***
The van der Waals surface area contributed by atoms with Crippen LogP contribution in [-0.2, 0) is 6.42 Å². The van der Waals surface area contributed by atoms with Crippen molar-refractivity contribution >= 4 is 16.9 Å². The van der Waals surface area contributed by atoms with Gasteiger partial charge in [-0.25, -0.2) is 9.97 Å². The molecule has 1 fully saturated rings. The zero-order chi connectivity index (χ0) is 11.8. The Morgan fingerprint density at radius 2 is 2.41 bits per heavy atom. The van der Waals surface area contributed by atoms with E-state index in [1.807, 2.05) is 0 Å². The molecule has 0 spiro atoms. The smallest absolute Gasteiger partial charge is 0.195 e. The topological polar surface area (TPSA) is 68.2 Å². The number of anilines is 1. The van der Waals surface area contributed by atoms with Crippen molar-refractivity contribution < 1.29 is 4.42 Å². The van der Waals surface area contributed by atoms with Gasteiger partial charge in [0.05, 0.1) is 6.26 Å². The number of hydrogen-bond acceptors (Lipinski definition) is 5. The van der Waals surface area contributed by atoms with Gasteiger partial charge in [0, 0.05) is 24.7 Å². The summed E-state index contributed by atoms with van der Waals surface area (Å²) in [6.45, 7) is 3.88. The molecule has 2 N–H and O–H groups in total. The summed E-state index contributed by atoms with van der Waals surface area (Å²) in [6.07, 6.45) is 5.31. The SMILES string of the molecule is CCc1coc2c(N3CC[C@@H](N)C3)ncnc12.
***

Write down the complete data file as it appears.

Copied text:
The van der Waals surface area contributed by atoms with Crippen LogP contribution in [-0.2, 0) is 6.42 Å². The van der Waals surface area contributed by atoms with Crippen molar-refractivity contribution >= 4 is 16.9 Å². The van der Waals surface area contributed by atoms with Gasteiger partial charge in [-0.25, -0.2) is 9.97 Å². The molecule has 1 fully saturated rings. The zero-order chi connectivity index (χ0) is 11.8. The Morgan fingerprint density at radius 2 is 2.41 bits per heavy atom. The van der Waals surface area contributed by atoms with E-state index in [1.807, 2.05) is 0 Å². The molecule has 0 spiro atoms. The smallest absolute Gasteiger partial charge is 0.195 e. The topological polar surface area (TPSA) is 68.2 Å². The number of anilines is 1. The van der Waals surface area contributed by atoms with Crippen molar-refractivity contribution < 1.29 is 4.42 Å². The van der Waals surface area contributed by atoms with Gasteiger partial charge in [0.05, 0.1) is 6.26 Å². The number of hydrogen-bond acceptors (Lipinski definition) is 5. The van der Waals surface area contributed by atoms with Gasteiger partial charge in [0, 0.05) is 24.7 Å². The summed E-state index contributed by atoms with van der Waals surface area (Å²) in [6.45, 7) is 3.88. The molecule has 2 N–H and O–H groups in total. The summed E-state index contributed by atoms with van der Waals surface area (Å²) in [6.07, 6.45) is 5.31. The SMILES string of the molecule is CCc1coc2c(N3CC[C@@H](N)C3)ncnc12.